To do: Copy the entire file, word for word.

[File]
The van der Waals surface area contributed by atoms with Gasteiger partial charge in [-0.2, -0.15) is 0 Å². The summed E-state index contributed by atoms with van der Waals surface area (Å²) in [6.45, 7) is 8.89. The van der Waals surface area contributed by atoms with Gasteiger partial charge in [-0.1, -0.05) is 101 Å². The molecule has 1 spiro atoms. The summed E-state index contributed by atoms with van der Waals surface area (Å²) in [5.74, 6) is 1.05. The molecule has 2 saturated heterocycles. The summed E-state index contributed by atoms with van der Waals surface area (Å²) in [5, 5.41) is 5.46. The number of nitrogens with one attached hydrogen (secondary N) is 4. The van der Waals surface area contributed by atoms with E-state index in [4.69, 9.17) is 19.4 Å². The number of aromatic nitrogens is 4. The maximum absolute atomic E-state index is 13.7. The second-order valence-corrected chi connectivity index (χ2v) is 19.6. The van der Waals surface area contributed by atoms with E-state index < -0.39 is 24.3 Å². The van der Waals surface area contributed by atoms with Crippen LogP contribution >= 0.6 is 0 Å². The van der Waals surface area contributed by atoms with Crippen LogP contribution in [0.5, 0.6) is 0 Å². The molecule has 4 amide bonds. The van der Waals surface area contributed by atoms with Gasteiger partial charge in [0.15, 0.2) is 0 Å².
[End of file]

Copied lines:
The van der Waals surface area contributed by atoms with Gasteiger partial charge in [-0.2, -0.15) is 0 Å². The summed E-state index contributed by atoms with van der Waals surface area (Å²) in [6.45, 7) is 8.89. The van der Waals surface area contributed by atoms with Gasteiger partial charge in [-0.1, -0.05) is 101 Å². The molecule has 1 spiro atoms. The summed E-state index contributed by atoms with van der Waals surface area (Å²) in [5.74, 6) is 1.05. The molecule has 2 saturated heterocycles. The summed E-state index contributed by atoms with van der Waals surface area (Å²) in [5, 5.41) is 5.46. The number of nitrogens with one attached hydrogen (secondary N) is 4. The van der Waals surface area contributed by atoms with E-state index in [4.69, 9.17) is 19.4 Å². The number of aromatic nitrogens is 4. The maximum absolute atomic E-state index is 13.7. The second-order valence-corrected chi connectivity index (χ2v) is 19.6. The van der Waals surface area contributed by atoms with E-state index < -0.39 is 24.3 Å². The van der Waals surface area contributed by atoms with Crippen LogP contribution >= 0.6 is 0 Å². The van der Waals surface area contributed by atoms with Crippen LogP contribution in [0.5, 0.6) is 0 Å². The molecule has 4 amide bonds. The van der Waals surface area contributed by atoms with Gasteiger partial charge in [0.15, 0.2) is 0 Å².